DP16017 Gibrat's Law for Cities: Evidence from World War I Casualties
|Publication Date:||April 2021|
|Programme Areas:||International Trade and Regional Economics, Economic History, Macroeconomics and Growth|
|Link to this Page:||cepr.org/active/publications/discussion_papers/dp.php?dpno=16017|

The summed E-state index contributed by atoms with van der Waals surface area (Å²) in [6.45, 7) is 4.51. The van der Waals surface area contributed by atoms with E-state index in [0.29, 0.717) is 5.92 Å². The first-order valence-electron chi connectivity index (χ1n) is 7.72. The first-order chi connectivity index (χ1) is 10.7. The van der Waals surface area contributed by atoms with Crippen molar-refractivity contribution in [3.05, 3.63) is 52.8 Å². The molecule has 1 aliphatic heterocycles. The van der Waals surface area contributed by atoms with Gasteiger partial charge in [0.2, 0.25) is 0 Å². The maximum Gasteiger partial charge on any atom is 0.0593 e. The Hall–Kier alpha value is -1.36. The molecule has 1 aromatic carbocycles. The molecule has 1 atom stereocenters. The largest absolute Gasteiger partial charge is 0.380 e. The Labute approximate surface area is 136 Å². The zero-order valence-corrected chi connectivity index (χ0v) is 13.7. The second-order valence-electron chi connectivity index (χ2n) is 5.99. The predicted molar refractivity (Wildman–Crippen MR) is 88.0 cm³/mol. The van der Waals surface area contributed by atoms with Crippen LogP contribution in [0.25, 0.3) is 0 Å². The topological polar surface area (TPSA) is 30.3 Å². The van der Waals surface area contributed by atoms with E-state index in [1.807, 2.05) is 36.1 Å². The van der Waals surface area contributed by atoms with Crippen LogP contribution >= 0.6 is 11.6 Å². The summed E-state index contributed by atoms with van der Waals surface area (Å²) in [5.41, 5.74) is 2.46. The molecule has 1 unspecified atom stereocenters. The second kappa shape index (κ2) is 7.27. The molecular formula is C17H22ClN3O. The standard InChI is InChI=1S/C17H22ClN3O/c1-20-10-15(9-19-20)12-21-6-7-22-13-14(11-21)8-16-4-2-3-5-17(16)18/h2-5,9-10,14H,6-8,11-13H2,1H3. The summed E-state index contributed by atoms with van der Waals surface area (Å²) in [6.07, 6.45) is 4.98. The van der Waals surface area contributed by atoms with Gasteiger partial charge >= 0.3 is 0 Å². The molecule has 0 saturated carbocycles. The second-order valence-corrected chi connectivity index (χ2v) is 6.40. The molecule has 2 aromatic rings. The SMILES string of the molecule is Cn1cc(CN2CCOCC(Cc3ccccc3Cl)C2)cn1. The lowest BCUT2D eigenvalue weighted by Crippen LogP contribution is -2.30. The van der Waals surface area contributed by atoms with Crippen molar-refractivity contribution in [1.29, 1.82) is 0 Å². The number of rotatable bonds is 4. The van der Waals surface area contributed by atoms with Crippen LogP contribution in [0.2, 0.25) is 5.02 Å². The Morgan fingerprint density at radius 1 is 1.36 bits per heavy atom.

According to Gibrat's law for cities, population shocks have permanent effects on city size. I examine this implication by analyzing the persistence of observed population shocks: German military casualties in WWI by municipality of birth. I find a strong negative effect of military casualties on the male population of municipalities just after WWI. This effect persists to 1933 and, outside of the most agricultural municipalities, beyond. The effect on female population and the number of households is similar to the effect on male population by 1950, when women in the generation that fought WWI started reaching their life expectancy.